Nobody’s perfect, the old saying goes, and this truth is confirmed every day in our experience. We might pore over our work for hours, even days, seeking to catch every error, and yet the report we handed to our boss ends up having mistakes here and there. We measure and remeasure a wall so that we can center a picture that will bring some beauty to our living room, but then after hanging it, it is positioned just a hair too much to the right.
This lack of perfection carries over into the moral realm as well, as today’s passage teaches. The Preacher who wrote the book of Ecclesiastes says, “Surely there is not a righteous man on earth who does good and never sins” (Eccl. 7:20). This verse reveals the Preacher’s commitment to the truth at any cost. If he were looking for a way to win friends and influence people, he never would have uttered such a statement. Generally speaking, telling all people that they are inclined to do wrong is not going to earn an individual many admirers. Only someone who has looked at the evidence and has determined to find the truth, no matter the consequences, could write such a verse.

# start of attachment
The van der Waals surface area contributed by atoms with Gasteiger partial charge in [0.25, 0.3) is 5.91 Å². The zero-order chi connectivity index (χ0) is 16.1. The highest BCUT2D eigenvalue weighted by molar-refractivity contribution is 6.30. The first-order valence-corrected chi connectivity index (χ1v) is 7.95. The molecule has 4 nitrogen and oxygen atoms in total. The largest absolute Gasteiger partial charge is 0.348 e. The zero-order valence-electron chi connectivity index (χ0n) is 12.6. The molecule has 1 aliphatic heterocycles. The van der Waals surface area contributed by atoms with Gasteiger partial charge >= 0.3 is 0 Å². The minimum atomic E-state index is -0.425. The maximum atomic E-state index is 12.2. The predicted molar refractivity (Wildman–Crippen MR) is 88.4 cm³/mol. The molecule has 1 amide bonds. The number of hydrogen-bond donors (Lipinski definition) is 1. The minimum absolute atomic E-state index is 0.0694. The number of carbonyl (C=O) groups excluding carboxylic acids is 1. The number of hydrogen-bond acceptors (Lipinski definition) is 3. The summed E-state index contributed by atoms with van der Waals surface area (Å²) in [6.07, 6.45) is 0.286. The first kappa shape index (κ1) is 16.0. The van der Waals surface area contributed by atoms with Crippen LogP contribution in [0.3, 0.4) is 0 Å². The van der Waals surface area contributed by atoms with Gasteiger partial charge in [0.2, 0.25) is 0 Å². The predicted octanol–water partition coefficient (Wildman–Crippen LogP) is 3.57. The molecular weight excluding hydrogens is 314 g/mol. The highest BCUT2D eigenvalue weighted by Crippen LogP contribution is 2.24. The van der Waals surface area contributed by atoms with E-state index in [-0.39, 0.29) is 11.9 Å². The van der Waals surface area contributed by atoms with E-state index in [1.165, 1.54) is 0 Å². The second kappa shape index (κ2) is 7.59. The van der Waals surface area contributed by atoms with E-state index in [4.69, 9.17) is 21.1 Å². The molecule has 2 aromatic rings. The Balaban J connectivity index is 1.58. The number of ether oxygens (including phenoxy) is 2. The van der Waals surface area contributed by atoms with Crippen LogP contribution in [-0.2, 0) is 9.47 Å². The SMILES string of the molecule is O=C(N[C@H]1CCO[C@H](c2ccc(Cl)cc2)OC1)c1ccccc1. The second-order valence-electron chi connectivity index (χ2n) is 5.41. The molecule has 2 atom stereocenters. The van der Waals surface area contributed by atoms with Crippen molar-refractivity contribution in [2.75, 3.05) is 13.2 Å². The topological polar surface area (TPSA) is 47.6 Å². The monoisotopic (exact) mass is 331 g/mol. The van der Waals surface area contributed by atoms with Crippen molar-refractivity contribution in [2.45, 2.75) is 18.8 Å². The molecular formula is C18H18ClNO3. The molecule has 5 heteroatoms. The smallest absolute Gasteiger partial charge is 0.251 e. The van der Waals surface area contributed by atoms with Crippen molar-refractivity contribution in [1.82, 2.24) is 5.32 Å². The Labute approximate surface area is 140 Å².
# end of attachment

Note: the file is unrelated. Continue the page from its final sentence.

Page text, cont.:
We have in Ecclesiastes 7:20 one of the most succinct statements on total depravity found anywhere in Scripture. The doctrine of total depravity emphasizes that sin corrupts everything about us, including our hearts, minds, and wills. Consequently, since wickedness has perverted us so thoroughly, not one of us will make it through life without having sinned. We will commit sins of omission (failing to do good) and sins of commission (transgressing what is good), for no one “does good” (omission) and “never sins” (commission).
Only if the Preacher is evaluating things by the standard of absolute perfection could he say such a thing. After all, we can see people all around us doing things that, in some sense, can be called “good.” Pagans love their children and atheists might give money to help develop a cure for cancer. There is a kind of goodness that we can attribute to such things, but no action is truly and fully good if it is not done with the motivation to honor God. “Whatever does not proceed from faith is sin” (Rom. 14:23).
In the final analysis, however, today’s passage must be qualified. Writing before the advent of Christ, the author of Ecclesiastes could not see that there is one righteous man who never sinned. The death of this perfect One, Jesus Christ, alone can atone for our failure to meet the Lord’s perfect standard (1 Peter 2:21–25).